I wondered if I did something to make Dad go, and I got upset. I wondered if it was something my sisters did, or my Mom. And I got mad. Really mad. I’m sure I acted out in some way that I’d find funny and horrifying now—but to me at the age of 6, it made sense. You did something to make Dad go, what the heck? I will put an entire pack of sticky notes all over your room. So there.
But that anger wasn’t just directed to my sisters or my Mom—there was some reserved for my Dad, too, along with deep feelings of confusion and hurt.
But who could I talk to about that? How do you even put those emotions into coherent thoughts when you’re such a kid? As I mentioned, my sisters and I rarely talked about the situation. That’s what it became—a situation. Something you tiptoed around because you didn’t want anyone to be more upset or angrier. You didn’t want to hurt anyone’s feelings. And you certainly didn’t want to take sides. Though my parents have started to talk to us as we’ve grown into three strong and independent women, I think there’s a big part of each of us that still feels like we’re on guard—afraid to say or do something that would imply we’ve taken someone’s side.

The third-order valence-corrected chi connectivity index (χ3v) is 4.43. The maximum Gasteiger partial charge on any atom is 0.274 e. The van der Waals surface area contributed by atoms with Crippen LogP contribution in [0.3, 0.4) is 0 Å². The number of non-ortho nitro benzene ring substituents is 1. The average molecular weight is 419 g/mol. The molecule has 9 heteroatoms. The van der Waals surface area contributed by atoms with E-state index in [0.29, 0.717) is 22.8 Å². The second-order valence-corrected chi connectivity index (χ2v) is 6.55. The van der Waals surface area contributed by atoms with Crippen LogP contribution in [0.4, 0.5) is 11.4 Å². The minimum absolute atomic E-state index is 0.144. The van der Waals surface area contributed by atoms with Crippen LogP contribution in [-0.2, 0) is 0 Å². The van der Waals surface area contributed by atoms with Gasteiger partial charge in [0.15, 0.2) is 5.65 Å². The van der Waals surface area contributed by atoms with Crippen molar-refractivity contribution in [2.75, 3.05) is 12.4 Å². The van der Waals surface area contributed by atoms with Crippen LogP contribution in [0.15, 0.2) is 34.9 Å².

Looking back, I’m not saying this was the best way to introduce divorce, but I’m also not saying it was the worst. How do you tell young kids that Dad moved into a new house? That we’ll be seeing him on weekends and alternating holidays?
That’s a challenge in and of itself. But here’s a curveball—how do you tell those same young kids that Dad moved into a new house because he’s gay? That Mom and Dad aren’t together anymore because Dad is gay? How can you expect them to understand that it doesn’t mean Dad doesn’t love Mom, or us, but he needed to do this? That this was the right move for him? For everyone?
The answer: you don’t.